Professor Trucco said changes to blood vessels in the retina, for example when they change in width or become “wriggly”, can indicate a huge amount. But while taking measurements by hand is an arduous process the software – known as Vampire – takes them ‘reliably and efficiently’.

Philip Nelson, of the Engineering and Physical Sciences Research Council, which is funding the project, warned of the ‘huge challenge’ the UK faces with a rise in dementia diagnoses.

He added that the project, ‘will improve our abilities to detect and understand dementia.’

With an increase in medical knowledge and diminishing funding to deliver health services, the future will still be very bleak for many of our ageing population.

Guinea Pigs for New Drugs

Angela Wormald of the Daily Mirror has revealed patients could be treated with untested medicine from early next year after the Government backed a controversial new bill.

Health Secretary Jeremy Hunt last night supported Lord Saatchi’s proposed Medical Innovation Bill, which has divide opinion amongst doctors.

If approved, it will allow victims of rare diseases to volunteer to be treated with experimental drugs.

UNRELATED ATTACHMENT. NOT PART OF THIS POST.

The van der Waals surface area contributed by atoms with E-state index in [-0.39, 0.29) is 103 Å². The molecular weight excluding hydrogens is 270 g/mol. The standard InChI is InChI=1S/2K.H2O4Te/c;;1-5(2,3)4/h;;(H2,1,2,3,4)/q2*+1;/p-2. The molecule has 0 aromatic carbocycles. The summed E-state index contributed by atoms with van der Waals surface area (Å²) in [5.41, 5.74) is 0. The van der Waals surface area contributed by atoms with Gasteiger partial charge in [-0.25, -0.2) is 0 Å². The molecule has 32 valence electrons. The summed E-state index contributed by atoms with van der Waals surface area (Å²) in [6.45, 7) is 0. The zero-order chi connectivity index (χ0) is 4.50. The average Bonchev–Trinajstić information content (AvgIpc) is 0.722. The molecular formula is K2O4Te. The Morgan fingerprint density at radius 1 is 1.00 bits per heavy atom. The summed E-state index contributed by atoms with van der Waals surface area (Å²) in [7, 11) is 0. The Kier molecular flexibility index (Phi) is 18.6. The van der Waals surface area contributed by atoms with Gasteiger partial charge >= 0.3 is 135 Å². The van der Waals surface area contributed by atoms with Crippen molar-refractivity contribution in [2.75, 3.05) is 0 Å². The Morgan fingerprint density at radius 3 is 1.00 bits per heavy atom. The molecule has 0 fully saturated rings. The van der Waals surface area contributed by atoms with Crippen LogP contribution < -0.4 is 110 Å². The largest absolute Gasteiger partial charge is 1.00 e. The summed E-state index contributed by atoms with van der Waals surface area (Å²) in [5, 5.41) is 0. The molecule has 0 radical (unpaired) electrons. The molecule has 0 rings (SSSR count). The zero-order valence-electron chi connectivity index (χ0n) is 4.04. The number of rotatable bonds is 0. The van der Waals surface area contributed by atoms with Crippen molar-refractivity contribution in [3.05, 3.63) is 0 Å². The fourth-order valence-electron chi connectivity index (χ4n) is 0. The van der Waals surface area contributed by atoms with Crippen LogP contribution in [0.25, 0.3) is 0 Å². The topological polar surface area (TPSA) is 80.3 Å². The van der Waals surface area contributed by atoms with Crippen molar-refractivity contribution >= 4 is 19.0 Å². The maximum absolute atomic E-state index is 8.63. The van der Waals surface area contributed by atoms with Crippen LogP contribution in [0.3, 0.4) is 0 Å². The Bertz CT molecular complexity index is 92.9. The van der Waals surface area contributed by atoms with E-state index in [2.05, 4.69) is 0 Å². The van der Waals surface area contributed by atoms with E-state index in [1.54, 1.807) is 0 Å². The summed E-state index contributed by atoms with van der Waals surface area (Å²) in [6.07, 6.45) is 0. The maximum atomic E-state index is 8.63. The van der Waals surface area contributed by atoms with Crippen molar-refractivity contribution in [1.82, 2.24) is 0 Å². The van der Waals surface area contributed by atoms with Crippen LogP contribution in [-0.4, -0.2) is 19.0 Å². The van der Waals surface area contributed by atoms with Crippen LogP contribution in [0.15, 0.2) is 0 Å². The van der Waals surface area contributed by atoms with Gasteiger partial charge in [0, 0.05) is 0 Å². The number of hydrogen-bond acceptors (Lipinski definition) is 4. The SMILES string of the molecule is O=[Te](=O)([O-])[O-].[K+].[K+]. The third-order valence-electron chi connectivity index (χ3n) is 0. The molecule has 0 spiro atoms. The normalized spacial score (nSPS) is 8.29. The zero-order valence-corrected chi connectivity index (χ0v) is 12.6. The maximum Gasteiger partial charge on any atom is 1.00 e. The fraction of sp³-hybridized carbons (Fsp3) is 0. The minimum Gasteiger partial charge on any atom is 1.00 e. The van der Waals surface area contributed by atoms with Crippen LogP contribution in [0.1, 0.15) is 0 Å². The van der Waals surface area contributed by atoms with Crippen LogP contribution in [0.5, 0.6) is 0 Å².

Advertising boss Lord Saatchi, whose wife Josephine Hart died from ovarian cancer in June 2011, told the Daily Telegraph: “In dealing with the Ebola outbreak, the World Health Organisation has decided a departure from evidence-based treatment is fully justified. It has set ethical guidelines for use of the new therapies.”

The bill will be debated in the Lords on Friday.

Thousands Dying due to NHS Errors

The Health Secretary has said that thousands of hospital patients are dying needlessly because of mistakes in care costing the National Health Service billions of pounds in damages.

Jeremy Hunt, in a speech in the US will reveal plans to cut the NHS bungles by half and save 6,000 lives over the next three years.

The minister wants, “a more open, compassionate and transparent culture” in the NHS following the Stafford Hospital scandal.

The Government is to introduce a Duty of Candour. ensuring hospitals tell patients about their errors.